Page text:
Telling children about the Holocaust is one of the hardest things a parent or teacher has to face when educating the next generation.
Luckily our community and wider society are blessed with an abundance of resources to help.
A wealth of information and educational packages are offered by the Anne Frank Trust, Yad Vashem, the International Holocaust Remembrance Alliance and the Holocaust Memorial Day Trust, which suggest not being afraid to approach the subject, keeping the content age-appropriate, putting the history into context and giving time for self-reflection.
What is vital is having survivors speak in our schools and cheders, so that we can hear first hand what they went through, as well as a visit to the National Holocaust Centre and Museum in Newark, Nottinghamshire, with its exhibitions and talks suitable for different age ranges.
Another key issue is to focus not only on the death and degradation, but also on how people maintained their sense of Jewish identity.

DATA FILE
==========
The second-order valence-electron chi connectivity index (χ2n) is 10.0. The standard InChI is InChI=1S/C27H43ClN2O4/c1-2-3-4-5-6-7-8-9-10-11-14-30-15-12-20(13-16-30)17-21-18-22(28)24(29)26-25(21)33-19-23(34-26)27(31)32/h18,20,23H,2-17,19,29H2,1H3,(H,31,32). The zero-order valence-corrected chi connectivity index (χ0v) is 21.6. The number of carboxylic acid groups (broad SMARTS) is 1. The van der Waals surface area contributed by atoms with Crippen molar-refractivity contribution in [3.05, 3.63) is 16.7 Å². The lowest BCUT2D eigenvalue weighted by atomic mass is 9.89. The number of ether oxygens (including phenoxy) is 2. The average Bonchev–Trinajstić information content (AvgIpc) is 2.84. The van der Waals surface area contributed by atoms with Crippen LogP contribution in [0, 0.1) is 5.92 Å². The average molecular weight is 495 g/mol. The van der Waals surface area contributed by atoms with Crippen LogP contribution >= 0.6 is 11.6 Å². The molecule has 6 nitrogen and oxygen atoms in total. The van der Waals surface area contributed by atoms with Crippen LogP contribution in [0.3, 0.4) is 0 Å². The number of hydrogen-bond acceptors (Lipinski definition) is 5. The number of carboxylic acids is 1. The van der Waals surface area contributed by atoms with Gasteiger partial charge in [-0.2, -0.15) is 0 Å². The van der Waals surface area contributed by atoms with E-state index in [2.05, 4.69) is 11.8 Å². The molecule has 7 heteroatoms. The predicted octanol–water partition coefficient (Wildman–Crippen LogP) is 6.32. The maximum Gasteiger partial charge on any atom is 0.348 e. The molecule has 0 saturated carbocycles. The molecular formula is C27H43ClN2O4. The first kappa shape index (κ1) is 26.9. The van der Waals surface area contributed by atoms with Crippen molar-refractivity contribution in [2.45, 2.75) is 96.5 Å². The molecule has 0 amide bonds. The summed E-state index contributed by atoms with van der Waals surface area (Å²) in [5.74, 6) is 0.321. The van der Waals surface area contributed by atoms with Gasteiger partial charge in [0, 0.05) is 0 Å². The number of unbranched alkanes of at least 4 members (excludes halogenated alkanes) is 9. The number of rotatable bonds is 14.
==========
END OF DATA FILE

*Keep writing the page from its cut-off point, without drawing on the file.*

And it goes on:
One American synagogue recently used a photo of a seder in a ghetto as part of this approach, arguing that we shouldn’t allow only Nazi images and timelines to dictate our teaching and learning, but rather to tell the story from pictures, literature, art and music left behind by that generation.
We need the story to begin before the rise of the Nazis and to continue beyond the liberation of the camps.
Social media are also being used for innovative approaches to Holocaust education.
Eva Stories (pictured) is a colourful, Instagram retelling of the true story of a 13-year-old Hungarian girl who died in Auschwitz, complete with hashtags and emojis. It has 1.4 million followers.
This can be an effective way of teaching a generation through the technologies they are most familiar with. But if not done properly it can be in bad taste and crude.
There is no one answer to how we should teach young people about the Holocaust, or which forms of technology are acceptable. The core of how we teach has to be grounded in care, respect and honouring. We should strive to tell stories that are reliable, authentic and relatable, so that Holocaust education continues to be a source of learning, connection and care for others and ourselves.
- Rabbi Sandra Kviat serves Crouch End Chavurah